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How to make the most out of your LinkedIn as a student

As a final year undergraduate student in lockdown on a job hunt for over half a year, LinkedIn became my go-to social media. With less than 100 connections when I started final year, I used to go on the site twice a year at most. But when lockdown hit and job hunting became stressful with nothing but rejections filling my mailbox, I started following LinkedIn ‘influencers’.

These individuals (or teams) have motivated me to stay positive through regular posts about their past experiences and made me realise that it is okay to not have multiple job offers. Alternatively, I follow some pages and individuals based on their expertise. If I’m interested and want to learn about a particular skill or topic, reading their posts can informally give me an idea about that field, for example, investing for beginners. Here’s a few people I follow:

1. Austin Henline

  • Teaches students how to leverage LinkedIn for careers.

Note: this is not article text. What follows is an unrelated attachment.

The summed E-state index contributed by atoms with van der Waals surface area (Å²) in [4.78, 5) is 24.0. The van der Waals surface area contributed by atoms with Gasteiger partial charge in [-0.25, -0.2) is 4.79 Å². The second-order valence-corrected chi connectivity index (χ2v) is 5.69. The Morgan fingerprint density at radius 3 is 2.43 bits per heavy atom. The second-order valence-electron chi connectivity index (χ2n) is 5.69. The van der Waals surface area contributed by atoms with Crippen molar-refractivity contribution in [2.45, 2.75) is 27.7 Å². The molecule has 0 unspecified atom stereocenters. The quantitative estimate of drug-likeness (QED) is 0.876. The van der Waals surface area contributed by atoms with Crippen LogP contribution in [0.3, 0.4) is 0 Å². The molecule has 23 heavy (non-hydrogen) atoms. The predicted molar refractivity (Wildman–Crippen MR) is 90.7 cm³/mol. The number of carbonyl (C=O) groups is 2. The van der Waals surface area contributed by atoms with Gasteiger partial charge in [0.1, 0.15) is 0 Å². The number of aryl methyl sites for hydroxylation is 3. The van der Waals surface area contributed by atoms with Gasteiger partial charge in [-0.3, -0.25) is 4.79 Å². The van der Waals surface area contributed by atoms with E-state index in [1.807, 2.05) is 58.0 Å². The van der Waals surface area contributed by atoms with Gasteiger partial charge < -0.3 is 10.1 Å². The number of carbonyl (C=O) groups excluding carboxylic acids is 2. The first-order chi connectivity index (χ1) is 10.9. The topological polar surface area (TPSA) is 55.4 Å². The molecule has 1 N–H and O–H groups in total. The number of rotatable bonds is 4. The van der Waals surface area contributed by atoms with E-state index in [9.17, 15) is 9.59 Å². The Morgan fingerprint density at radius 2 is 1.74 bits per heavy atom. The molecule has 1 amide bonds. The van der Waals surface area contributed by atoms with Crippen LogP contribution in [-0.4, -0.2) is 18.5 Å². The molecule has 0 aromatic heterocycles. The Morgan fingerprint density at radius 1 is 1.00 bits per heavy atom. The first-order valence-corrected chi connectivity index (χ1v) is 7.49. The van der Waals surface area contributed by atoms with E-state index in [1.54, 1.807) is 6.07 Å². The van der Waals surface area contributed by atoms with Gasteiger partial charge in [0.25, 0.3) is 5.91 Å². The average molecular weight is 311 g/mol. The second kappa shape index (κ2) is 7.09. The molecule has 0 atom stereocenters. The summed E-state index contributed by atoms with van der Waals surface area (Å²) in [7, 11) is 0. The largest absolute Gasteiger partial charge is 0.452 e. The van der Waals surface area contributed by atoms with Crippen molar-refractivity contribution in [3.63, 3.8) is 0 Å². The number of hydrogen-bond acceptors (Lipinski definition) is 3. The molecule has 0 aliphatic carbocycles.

• Active via LinkedIn posts, own YouTube channel, TEDx Talks, and webinars.
  • I’ve watched his short and informative YouTube channels that breaks down tips to master LinkedIn (e.g. customizing your own LinkedIn link, optimizing your CV structure, etc.) for free!

2. Jerry Lee & Jonathan Javier (Company: Wonsulting)

  • Job hunting tactics and tips to stand out on your applications.
  • Their company, Wonsulting, provides knowledge about resumes, interview preparations, entrepreneurship and more.
  • Both Jerry and Jonathan’s posts provide quick tips and end with a “you got this” mindset which boosts my motivation to keep applying for jobs and improving my applications.

3. Kelly Hoey

  • Networking expert and works with individuals and companies to build it as a business skill.
  • Her posts consist of relevant articles for various sources and video recordings of conversations with experts and influential individuals.
  • I’ve personally enjoyed reading the links she’s shared regarding “good networking” and learning that there is no ‘right’ or ‘wrong’ tactic.

4. Companies (both startups and large organisations)

  • Google companies in an industry you’re interested in (e.g. I googled “top UK blockchain companies” or you can search startups specifically).
  • Lots of search results show up, many websites show titles like “most promising startups” or “top technology companies”.
  • Quickly read about companies that stand out to you and give them a follow on LinkedIn.
  • This way you keep up to date with a topic or industry you’re interested in, and get suggestions based on it. It’s an easy way to learn without having to go out of your way to read about the company.

Moral of the story: Take advantage of LinkedIn – treat it as importantly as any other social media you’re on!